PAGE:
Boat-tail custom channels 1930s Rolls-Royces, yachts
Money can’t buy you everything, but if you have enough, it can buy you a one-off Rolls-Royce. Dubbed the “Sweptail,” after the swept-tail design popular on custom Rolls-Royces in the 1920s and 1930s, the ultra-bespoke two-seat car was commissioned by a very wealthy customer and introduced at the Concorso d’Eleganza at Villa d’Este near Rome, Italy, this past weekend.
Though we’ve seen what Rolls can do with the two-door body style in the Wraith, this one-off car is even more dramatic than the brand’s Ghost-based coupe. The Sweptail features a longer rear overhang and a boat-tail rear end with glass that tapers and slopes with the shape of the greenhouse. Rolls says the design channels many past coachbuilt cars, including the 1925 Phantom I Round Door by Jonckheere, 1934 Phantom II Streamline Saloon by Park Ward, 1934 Gurney Nutting Phantom II Two Door Light Saloon, and 1934 Park Ward 20/25 Limousine Coupe.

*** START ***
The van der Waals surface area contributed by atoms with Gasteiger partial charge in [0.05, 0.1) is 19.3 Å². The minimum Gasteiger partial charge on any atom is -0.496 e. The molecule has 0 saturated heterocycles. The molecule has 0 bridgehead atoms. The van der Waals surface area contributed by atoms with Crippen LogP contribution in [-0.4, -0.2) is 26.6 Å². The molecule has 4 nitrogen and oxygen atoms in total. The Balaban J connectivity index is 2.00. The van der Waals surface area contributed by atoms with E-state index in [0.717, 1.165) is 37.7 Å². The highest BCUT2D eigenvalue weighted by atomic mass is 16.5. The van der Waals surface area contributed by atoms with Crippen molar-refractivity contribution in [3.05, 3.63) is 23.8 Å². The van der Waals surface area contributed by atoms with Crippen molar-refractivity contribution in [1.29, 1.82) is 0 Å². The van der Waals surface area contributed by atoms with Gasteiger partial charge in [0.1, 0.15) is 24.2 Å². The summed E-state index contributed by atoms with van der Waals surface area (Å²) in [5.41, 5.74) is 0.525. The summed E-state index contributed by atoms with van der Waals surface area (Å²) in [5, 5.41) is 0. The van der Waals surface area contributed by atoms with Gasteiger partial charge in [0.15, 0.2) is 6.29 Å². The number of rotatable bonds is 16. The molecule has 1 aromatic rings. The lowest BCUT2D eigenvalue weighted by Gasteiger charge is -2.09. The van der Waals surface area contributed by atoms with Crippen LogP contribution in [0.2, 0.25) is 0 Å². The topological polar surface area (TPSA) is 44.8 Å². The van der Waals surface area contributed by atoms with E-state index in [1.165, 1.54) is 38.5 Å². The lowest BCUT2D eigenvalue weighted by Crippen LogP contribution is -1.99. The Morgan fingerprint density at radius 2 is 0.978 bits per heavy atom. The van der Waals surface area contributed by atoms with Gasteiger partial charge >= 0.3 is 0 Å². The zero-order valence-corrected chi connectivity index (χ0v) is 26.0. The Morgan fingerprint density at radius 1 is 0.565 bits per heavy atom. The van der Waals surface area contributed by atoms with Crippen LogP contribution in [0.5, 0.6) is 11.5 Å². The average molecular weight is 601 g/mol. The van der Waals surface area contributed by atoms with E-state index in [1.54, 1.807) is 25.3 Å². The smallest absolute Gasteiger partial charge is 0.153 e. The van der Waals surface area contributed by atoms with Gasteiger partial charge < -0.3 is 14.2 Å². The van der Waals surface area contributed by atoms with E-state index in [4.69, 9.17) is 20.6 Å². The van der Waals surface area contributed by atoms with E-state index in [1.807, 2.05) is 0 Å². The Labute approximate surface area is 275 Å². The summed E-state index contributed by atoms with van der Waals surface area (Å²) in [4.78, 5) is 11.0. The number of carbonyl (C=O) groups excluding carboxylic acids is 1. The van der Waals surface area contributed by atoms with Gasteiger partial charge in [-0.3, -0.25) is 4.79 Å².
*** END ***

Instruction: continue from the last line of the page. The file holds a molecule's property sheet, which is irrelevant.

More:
In front, the Sweptail features round headlamps instead of the rectangular units usually seen on standard Rolls-Royce cars. It also sports a grille milled out of solid aluminum and hand-polished to a mirror finish, and the entire front end is framed by brushed aluminum trim. Inside, the Sweptail gets a panoramic glass roof, polished Macassar Ebony and open-pore Paldao wood trim, and just two seats upholstered in Dark Spice leather. The cabin is meant to recall the look of racing yachts of the ‘20s and ‘30s. The bespoke car also features a chiller in the center console that deploys the customer’s favorite vintage champagne and two crystal champagne flutes at the push of a button.
Rolls-Royce didn’t reveal how much it cost to build the Sweptail, but being a one-off creation we can guess the answer starts with “if you have to ask…”
Check out more photos of this unique boat-tail Rolls below.